I had totally forgotten that Dan Gilory’s “Velvet Buzzsaw” was released on Netflix until I scrolled through the streaming giant’s service this past week. I had seen it at its world premiere on January 27th at the Sundance Film Festival.
I remember Gilroy’s satire of the Los Angeles art scene being a crushing disappointment about morally depraved high-brow art dealers. It somewhat started off in deliciously satirical and witty ways but eventually devolved into a mindless slasher film. However, my major quibble with the film was how Gilroy centered his entire plot on such an easy target. The art world has been ridiculed so many times on and off the screen that it should be kept more as a punchline than an unnecessary 2 hour movie.
This is what I wrote in my notes a few weeks back:
The film, which re-teams Gilroy with his “Nightcrawler” stars Jake Gyllenhaal and Renee Russo, is one of the weirdest mashups imaginable of art-world and slasher horror. Paintings of an unknown artist, suddenly found dead, are discovered by an art dealer. In fact, is there an easier target to set your sights on than high-brow art enthusiasts and just the art world in general? Not really, but the film goes there. Regardless, Gilroy seems to revel in shooting darts at these miserable sad sacks of human beings, whereas we just sit back, wondering if we’re supposed to be laughing at Gyllenhaal’s goofball, over-the-top performance or feeling bad that he is involved in such a misguided project. Where’d that “Nightcrawler” magic go?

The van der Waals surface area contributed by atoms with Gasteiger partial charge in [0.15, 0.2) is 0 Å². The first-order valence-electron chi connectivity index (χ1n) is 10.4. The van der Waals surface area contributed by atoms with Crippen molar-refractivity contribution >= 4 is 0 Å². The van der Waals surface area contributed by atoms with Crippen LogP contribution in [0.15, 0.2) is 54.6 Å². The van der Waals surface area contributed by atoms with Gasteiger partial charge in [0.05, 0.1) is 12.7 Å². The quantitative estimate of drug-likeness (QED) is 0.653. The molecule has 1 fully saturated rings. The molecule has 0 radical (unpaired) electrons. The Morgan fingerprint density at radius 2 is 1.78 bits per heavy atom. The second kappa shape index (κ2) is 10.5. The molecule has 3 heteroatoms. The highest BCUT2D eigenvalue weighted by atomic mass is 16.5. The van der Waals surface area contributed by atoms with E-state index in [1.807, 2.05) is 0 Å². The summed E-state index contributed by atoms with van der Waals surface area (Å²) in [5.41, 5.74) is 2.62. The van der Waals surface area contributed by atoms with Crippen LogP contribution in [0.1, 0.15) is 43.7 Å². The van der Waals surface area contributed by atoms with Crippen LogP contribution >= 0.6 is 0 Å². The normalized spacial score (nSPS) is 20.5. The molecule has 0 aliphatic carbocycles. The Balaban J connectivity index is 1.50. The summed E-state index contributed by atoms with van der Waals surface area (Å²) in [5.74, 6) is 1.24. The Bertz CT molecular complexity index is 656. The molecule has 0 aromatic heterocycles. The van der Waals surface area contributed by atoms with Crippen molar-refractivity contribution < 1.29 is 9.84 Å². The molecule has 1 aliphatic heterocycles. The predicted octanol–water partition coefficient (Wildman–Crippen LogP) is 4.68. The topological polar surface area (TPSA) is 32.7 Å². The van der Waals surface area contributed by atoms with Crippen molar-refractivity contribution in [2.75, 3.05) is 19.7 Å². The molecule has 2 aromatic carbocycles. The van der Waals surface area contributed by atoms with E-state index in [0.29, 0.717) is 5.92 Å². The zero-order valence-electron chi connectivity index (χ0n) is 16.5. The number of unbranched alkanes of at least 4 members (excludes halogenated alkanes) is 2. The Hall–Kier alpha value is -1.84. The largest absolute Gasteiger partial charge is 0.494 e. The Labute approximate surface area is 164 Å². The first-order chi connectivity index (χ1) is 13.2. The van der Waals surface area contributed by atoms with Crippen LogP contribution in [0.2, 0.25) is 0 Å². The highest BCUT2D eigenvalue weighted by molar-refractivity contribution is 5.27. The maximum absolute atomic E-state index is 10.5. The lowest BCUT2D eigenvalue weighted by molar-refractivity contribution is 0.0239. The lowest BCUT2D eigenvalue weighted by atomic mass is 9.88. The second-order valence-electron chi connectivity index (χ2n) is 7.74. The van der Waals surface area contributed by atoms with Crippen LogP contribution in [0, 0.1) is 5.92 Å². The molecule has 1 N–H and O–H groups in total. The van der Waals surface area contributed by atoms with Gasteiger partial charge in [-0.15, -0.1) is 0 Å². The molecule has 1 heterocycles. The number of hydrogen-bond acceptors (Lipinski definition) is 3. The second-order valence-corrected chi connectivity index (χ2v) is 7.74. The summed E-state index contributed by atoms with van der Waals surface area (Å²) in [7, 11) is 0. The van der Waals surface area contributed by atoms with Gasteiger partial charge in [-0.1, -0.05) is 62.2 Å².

Gyllenhaal is Morf Vanderwalt, the art critic everybody fears who seems rather confused about his homosexuality, having broken up with a dude, a personal trainer who’s been selling advance peeks at his reviews, Morf decides to shack up with a woman, Josephina (Zawe Ashton), who works for Rhodora Haze (Russo), a power gallery owner who counts on Morf’s reviews to emphasize the positive reputation she has in the art world. Toni Collette as Gretchen, a museum curator who sells her soul to greed to become an art advisor and John Malkovich as Piers, an artist whose muse and artistic creativity has been lost these last few years are underused in roles which don’t require them to stretch their talents all that much.
The set-up is spicy albeit a little too on-the-nose for my tastes, but the narrative spins out of control once Josephina finds a dead neighbor, Ventril Dease, in the hall of her apartment building. The superintendent wants the paintings in the neighbou’s apartment to be trashed, but Josephina finds an abundance of riches, the geezer really knew how to paint. Soon after Morf calls the dead guy’s art “visionary, mesmeric.” Dease did specify in his will that his work must be destroyed. Yeah, fat chance that would happen given the bloodhounds that populate Gilroy’s film.
What we’re left with is an incredibly shot film, Robert Elswit (“There Will Be Blood”) is the DP here, but a sleazy and uninvolving B-level screenplay plowing down our IQ’s in the process. It’s one of those rare breeds that can be disliked by all possible demographics and film contingents, high and low brow tastes will be fuming in distaste. [C-]